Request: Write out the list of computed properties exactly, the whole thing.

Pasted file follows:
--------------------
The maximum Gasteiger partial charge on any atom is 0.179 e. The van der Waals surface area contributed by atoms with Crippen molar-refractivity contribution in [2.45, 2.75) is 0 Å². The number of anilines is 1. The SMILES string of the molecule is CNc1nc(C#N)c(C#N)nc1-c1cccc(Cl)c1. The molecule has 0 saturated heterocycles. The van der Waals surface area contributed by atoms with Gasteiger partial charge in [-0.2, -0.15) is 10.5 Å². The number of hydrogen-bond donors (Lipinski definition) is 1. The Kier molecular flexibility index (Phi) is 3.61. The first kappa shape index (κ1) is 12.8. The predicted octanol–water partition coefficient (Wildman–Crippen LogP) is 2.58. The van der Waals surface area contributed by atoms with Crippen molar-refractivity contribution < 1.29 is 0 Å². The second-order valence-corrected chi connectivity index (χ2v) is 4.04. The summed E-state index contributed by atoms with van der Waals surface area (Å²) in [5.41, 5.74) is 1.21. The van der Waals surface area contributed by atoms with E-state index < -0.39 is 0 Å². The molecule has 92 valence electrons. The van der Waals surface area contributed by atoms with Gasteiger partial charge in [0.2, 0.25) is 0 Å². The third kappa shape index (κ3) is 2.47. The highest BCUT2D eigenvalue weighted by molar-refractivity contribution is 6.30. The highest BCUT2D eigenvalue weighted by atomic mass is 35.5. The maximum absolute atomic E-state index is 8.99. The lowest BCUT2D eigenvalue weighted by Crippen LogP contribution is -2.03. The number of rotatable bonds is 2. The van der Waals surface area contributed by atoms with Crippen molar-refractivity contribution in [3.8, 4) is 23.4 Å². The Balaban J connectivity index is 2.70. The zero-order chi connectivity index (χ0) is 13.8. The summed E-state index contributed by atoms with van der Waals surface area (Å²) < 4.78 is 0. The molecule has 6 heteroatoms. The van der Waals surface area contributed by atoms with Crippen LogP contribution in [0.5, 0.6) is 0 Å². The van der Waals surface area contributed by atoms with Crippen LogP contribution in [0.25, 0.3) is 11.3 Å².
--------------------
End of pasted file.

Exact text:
The maximum Gasteiger partial charge on any atom is 0.179 e. The van der Waals surface area contributed by atoms with Crippen molar-refractivity contribution in [2.45, 2.75) is 0 Å². The number of anilines is 1. The SMILES string of the molecule is CNc1nc(C#N)c(C#N)nc1-c1cccc(Cl)c1. The molecule has 0 saturated heterocycles. The van der Waals surface area contributed by atoms with Gasteiger partial charge in [-0.2, -0.15) is 10.5 Å². The number of hydrogen-bond donors (Lipinski definition) is 1. The Kier molecular flexibility index (Phi) is 3.61. The first kappa shape index (κ1) is 12.8. The predicted octanol–water partition coefficient (Wildman–Crippen LogP) is 2.58. The van der Waals surface area contributed by atoms with Crippen molar-refractivity contribution < 1.29 is 0 Å². The second-order valence-corrected chi connectivity index (χ2v) is 4.04. The summed E-state index contributed by atoms with van der Waals surface area (Å²) in [5.41, 5.74) is 1.21. The van der Waals surface area contributed by atoms with E-state index < -0.39 is 0 Å². The molecule has 92 valence electrons. The van der Waals surface area contributed by atoms with Gasteiger partial charge in [0.2, 0.25) is 0 Å². The third kappa shape index (κ3) is 2.47. The highest BCUT2D eigenvalue weighted by molar-refractivity contribution is 6.30. The highest BCUT2D eigenvalue weighted by atomic mass is 35.5. The maximum absolute atomic E-state index is 8.99. The lowest BCUT2D eigenvalue weighted by Crippen LogP contribution is -2.03. The number of rotatable bonds is 2. The van der Waals surface area contributed by atoms with Crippen molar-refractivity contribution in [3.8, 4) is 23.4 Å². The Balaban J connectivity index is 2.70. The zero-order chi connectivity index (χ0) is 13.8. The summed E-state index contributed by atoms with van der Waals surface area (Å²) < 4.78 is 0. The molecule has 6 heteroatoms. The van der Waals surface area contributed by atoms with Crippen LogP contribution in [0.5, 0.6) is 0 Å². The van der Waals surface area contributed by atoms with Crippen LogP contribution in [0.25, 0.3) is 11.3 Å².